NFTs: Tokens to the Branded Digital World

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You may have seen the increasing amount of digital apes or other seemingly jovial jpegs and thought to yourself: what is this, or it sold for HOW much? I was initially skeptical about how NFTs would integrate into the digital world, but they are just beginning. 

What is an NFT?

NFT stands for non-fungible token and is a non-interchangeable unit of data stored on a blockchain, a form of digital ledger, that can be sold and traded. The cryptographic tokens may be associated with digital files such as photos, videos, and audio that make them unique.

The idea of NFTs supposedly started with “colored coins,” issued on the Bitcoin blockchain in 2012 and 2013. Colored coins tokens represent real-world assets on the blockchain and can be used to prove ownership of any asset. The timeline of NFTs can vary depending on your source, but most experts cite two notable events, Quantum and CryptoPunks, as pivotal points in NFT history. In May 2014, Kevin McCoy first minted a non-fungible token, “Quantum.” In 2017, American studio Larva Labs’ created the CryptoPunks series. CryptoPunks is a series of collectible digital characters that were traded through NFTs.

Where are we now with NFTs?

When thinking about new technology or trends, I like to use the five customer segments of technology adoption to find where we are on the curve and where we expect our customers to be. Just as consumers have different levels of comfort with adoption, the technology or trend also has a life cycle of its own that can be helpful to try and predict.

Technology Adoption Model Graphic with the 5 types of adopters
Created by Lia Esposito using Getty Images

I would argue we are in the early adoption stage of NFTs. Of course, when we look back on this time in the future, depending on what course NFTs and this digital world take, we could be farther along in the early majority. However, we are in the early adoption stage because NFTs are no longer obscure to consumers and brands, but there is still enough hesitancy around engaging with this touch-point. It also depends on how you view NFTs; if they are a larger play into the metaverse and Web3, we are definitely early in terms of where we could be in the next 3 to 5 years. We are quickly moving towards early majority adoption with NFTs. Consumers are starting to understand the concepts, there are practical uses and it is becoming more accessible to the everyday person. Brands need to move fast to create and innovate proactively rather than play catch up. This is the perfect stage for high-profile brands to make waves and set industry standards. There has been enough time to understand the direction we believe we are heading towards to be thoughtful in execution, but it is still early enough that consumers will be forgiving. Once more brands move into the space, they will be over-saturated with ideas, making it that much harder to achieve your goals.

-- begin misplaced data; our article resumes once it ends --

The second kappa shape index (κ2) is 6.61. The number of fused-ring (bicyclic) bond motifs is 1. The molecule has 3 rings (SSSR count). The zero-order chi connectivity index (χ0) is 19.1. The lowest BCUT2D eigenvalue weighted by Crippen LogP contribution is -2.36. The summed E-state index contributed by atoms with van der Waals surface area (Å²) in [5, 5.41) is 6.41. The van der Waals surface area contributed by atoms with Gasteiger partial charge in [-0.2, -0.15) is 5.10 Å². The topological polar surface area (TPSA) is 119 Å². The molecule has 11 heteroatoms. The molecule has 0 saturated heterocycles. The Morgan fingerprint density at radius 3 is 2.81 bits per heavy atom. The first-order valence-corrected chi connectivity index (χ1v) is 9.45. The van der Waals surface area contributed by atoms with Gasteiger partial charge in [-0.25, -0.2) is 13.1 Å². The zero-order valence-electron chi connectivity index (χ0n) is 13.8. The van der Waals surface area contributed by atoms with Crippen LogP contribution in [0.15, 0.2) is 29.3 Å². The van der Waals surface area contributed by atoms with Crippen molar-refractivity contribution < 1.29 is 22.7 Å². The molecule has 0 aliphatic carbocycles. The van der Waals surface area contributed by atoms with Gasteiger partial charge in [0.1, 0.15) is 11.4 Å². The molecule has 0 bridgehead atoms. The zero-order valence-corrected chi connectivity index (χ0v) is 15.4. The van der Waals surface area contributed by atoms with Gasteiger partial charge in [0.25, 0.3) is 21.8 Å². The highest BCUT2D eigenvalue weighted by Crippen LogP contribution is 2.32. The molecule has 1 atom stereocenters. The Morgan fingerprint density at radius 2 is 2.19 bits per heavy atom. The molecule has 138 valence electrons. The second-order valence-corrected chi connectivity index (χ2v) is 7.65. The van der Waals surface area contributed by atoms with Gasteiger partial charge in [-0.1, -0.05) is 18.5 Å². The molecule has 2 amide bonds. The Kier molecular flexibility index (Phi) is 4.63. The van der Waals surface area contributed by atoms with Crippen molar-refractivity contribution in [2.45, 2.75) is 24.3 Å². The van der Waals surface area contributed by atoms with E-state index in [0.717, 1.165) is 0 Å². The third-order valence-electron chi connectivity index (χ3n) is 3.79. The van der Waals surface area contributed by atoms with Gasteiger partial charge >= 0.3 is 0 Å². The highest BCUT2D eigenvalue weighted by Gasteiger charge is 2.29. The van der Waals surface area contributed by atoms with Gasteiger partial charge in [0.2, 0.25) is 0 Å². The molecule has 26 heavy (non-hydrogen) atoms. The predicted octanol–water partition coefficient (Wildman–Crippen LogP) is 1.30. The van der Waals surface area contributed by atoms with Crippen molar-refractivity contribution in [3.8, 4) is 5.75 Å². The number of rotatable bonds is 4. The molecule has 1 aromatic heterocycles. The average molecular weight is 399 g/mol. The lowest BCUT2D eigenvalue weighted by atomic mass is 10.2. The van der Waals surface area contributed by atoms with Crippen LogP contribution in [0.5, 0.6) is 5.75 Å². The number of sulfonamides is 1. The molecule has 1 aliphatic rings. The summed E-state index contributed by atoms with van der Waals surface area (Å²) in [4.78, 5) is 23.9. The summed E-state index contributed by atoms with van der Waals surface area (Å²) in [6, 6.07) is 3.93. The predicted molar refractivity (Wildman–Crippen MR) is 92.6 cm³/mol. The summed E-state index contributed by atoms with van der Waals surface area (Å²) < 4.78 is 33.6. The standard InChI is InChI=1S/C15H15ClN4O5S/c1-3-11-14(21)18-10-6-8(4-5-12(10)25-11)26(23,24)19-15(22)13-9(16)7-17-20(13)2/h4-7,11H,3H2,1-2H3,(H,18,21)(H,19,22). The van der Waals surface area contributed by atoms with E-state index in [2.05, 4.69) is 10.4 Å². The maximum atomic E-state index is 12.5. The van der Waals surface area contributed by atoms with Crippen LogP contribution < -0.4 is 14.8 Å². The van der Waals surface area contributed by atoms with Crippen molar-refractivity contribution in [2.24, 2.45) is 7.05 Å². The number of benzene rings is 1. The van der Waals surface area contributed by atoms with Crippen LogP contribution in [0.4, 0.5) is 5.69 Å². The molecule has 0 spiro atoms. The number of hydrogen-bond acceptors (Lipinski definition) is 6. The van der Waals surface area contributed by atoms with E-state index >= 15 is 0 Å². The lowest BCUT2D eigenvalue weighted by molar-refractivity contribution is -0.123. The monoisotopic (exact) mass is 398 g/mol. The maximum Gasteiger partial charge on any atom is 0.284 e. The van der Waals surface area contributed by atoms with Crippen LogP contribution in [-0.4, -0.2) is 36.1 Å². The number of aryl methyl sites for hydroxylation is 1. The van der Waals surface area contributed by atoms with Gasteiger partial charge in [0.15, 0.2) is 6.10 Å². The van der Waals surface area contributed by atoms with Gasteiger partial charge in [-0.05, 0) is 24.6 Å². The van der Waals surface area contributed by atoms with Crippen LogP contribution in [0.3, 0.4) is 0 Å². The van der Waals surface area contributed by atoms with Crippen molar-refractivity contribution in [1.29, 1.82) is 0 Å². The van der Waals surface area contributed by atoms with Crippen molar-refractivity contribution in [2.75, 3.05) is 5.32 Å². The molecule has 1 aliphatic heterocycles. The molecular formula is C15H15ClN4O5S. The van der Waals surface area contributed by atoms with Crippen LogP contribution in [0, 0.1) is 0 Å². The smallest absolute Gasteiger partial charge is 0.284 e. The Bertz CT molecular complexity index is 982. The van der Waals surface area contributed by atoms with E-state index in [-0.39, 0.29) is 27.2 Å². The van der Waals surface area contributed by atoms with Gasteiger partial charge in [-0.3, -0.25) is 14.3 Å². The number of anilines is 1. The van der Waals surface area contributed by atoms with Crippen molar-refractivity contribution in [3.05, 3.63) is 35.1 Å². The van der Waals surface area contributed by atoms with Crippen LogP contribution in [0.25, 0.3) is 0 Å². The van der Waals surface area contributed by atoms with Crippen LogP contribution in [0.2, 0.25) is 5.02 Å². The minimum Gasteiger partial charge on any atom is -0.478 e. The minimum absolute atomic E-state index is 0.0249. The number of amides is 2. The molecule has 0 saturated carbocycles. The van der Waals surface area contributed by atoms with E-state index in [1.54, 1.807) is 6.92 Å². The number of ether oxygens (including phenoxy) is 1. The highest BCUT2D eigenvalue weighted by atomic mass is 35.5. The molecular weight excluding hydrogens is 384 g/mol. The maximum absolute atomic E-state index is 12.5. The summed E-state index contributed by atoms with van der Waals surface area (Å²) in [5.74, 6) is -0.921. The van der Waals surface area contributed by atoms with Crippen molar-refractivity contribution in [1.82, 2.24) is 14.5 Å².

In an attempt to better grasp NFT possibilities as it relates to brands, I attended KickHouse’s How Brands Can Leverage NFT’s webinar with Jessica Yarmey, Samantha Salas and Dixie (Ruth Ann) Gilbert speaking. The event only made me more excited about NFTs and all the opportunities that present themselves surrounding them. 


Source: Getty Images

Why are NFTs going to be increasingly important?

NFTs should not be ignored. The NFT market exploded with an estimated value of over $41 billion in 2021, according to blockchain data company Chainalysis. For comparison, the global fine art market was valued at $50 billion in 2020. Even if you believe NFTs are just art, which they are much more than that, they still demand respect because they are closing the gap between the two competitive markets.